Sylvia Robinson was a singer, composer, and record producer who brought rap music out of the New York City clubs and popularized what was a new genre of music by forming the Sugarhill Gang. “Rapper’s Delight” was the group’s first recording, and the record sold more than eight million copies, reached No. 4 on the […]

Born January 1947 in the South Bronx, Parnell “Stacks” Edwards was a former bodyguard, wheelman, and robber who became involved with organized crime in the early 1970s. Prior to his life of crime, he grew up as a lover a music, enjoying rhythm & blues and jazz musicians of the time. He would learn the guitar […]

At Black Then, we frequently see interesting photos that give us a glimpse into the past. They tend to show us a piece of black history that is often not covered in textbooks, in history classes, or shown in the media. In a photo that we found on Black History Album , we see this […]

Ann Maria Weems belonged to Charles Price, a slave trader from Montgomery County in Rockville, Maryland. Weems witnessed her brothers being sold down south as well as her mother and one of her sisters. She knew one day she wanted to be free. Numerous of people offered to purchase Weems’ freedom, but Price refused to […]

Ask A Slave is a satirical web series based on the actress’ time working as a living history character at the popular historic site, George Washington’s Mount Vernon. Starring Azie Dungey as Lizzie Mae and directed by Jordan Black. All questions and interactions are based on true events. Real Questions. Real Comedy. Learn more @ […]

On March 3, 1970 the Lamar Riot in South Carolina took place. It has been described as one of the most violent acts against a court-ordered school desegregation in the state. The violence occured when an angry mob of white parents armed with axe handles, bricks, and chains overturned two school buses that had delivered […]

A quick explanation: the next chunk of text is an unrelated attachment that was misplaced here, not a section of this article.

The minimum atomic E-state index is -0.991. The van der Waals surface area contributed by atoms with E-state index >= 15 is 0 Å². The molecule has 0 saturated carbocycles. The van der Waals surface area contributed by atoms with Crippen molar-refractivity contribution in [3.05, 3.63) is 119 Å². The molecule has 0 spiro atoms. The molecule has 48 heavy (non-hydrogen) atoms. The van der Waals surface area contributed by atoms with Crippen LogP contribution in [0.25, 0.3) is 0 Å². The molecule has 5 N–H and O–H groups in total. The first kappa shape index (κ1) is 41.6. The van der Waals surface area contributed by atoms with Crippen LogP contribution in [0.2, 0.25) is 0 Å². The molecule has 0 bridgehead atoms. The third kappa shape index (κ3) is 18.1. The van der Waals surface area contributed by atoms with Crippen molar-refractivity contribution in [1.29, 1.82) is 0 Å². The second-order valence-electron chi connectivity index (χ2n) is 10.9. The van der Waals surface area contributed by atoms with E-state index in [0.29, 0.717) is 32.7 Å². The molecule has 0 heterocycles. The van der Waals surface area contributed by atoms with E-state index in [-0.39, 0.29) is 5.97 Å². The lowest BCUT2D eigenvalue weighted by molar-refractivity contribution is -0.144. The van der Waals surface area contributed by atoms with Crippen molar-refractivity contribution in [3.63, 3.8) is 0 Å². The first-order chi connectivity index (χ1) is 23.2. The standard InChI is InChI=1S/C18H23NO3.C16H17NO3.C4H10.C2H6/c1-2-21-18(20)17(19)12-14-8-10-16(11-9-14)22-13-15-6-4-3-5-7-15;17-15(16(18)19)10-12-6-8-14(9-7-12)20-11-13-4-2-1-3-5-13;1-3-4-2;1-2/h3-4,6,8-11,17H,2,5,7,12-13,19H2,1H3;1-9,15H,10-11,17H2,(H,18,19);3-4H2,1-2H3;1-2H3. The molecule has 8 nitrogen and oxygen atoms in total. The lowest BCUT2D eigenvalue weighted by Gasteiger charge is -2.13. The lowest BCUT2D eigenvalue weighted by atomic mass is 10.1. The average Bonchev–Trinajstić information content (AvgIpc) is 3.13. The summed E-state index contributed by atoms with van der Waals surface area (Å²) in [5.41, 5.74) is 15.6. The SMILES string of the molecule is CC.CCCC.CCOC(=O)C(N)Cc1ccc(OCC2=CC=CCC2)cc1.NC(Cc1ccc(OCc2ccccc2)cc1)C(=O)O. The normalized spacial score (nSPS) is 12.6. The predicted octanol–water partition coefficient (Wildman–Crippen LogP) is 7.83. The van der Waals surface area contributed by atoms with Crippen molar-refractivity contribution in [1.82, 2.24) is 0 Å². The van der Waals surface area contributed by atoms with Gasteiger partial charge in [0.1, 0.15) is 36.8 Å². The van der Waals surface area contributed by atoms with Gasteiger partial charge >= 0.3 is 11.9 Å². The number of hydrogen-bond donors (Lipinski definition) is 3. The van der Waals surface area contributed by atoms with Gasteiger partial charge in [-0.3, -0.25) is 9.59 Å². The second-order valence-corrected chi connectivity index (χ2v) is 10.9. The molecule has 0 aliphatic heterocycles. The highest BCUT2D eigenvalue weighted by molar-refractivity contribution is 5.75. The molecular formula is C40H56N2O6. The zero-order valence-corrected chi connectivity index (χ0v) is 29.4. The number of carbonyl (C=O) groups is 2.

Lott Cary was one of the first black American missionaries to Africa, and the first American Baptist missionary. He established the colony’s first church, founded schools for natives, and helped lead the colony. Cary was born enslaved in CharlesCity County around 1780. Early details of his life are unknown. n 1804, his owner hired him […]

Born in 1870 to formerly enslaved parents, Abbott attended Hampton Institute in Virginia and then went on to graduate from Kent Law School (now Chicago-Kent College of Law in Illinois) in 1899. In May 1905 he started publishing the Chicago Defender. In the early years he personally sold subscriptions to the paper and advertising by […]

The black woman is expected to be superwoman, with acting like one. – Dr. Willa Player Dr. Willa Beatrice Player was an African-American educator, civil rights activist, and higher education administrator. She became the first black woman to become president of a four-year, fully-accredited liberal arts college when she took the position at Bennett College for […]

John Mitchell was a highly regarded newspaper editor, known as the “fighting editor” during his time. He spent most of his early years working as a servant in the home of a Richmond attorney. After graduating as valedictorian from the Richmond Colored Normal School and teaching in Fredericksburg, Mitchell became editor in 1884 of the […]

Dr. John Lawrence Sullivan Holloman was a renowned physician and activist. Holloman was born in Washington, D.C., in 1919., the son of the Rev. John L.S. Holloman and Rosa V. Jones Holloman. As a young child, Holloman attended the John F. Cook Elementary School and later graduated from Dunbar High School in Washington in 1936. He […]

Reports of an assault by blacks on an elderly white woman were made in early September along the Aiken-Barnwell county line in South Carolina. Although the rumors were later proved unfounded, it was the perfect situation for the campaign mill in 1876, when South Carolina war hero Wade Hampton III and the Democrats were attempting […]

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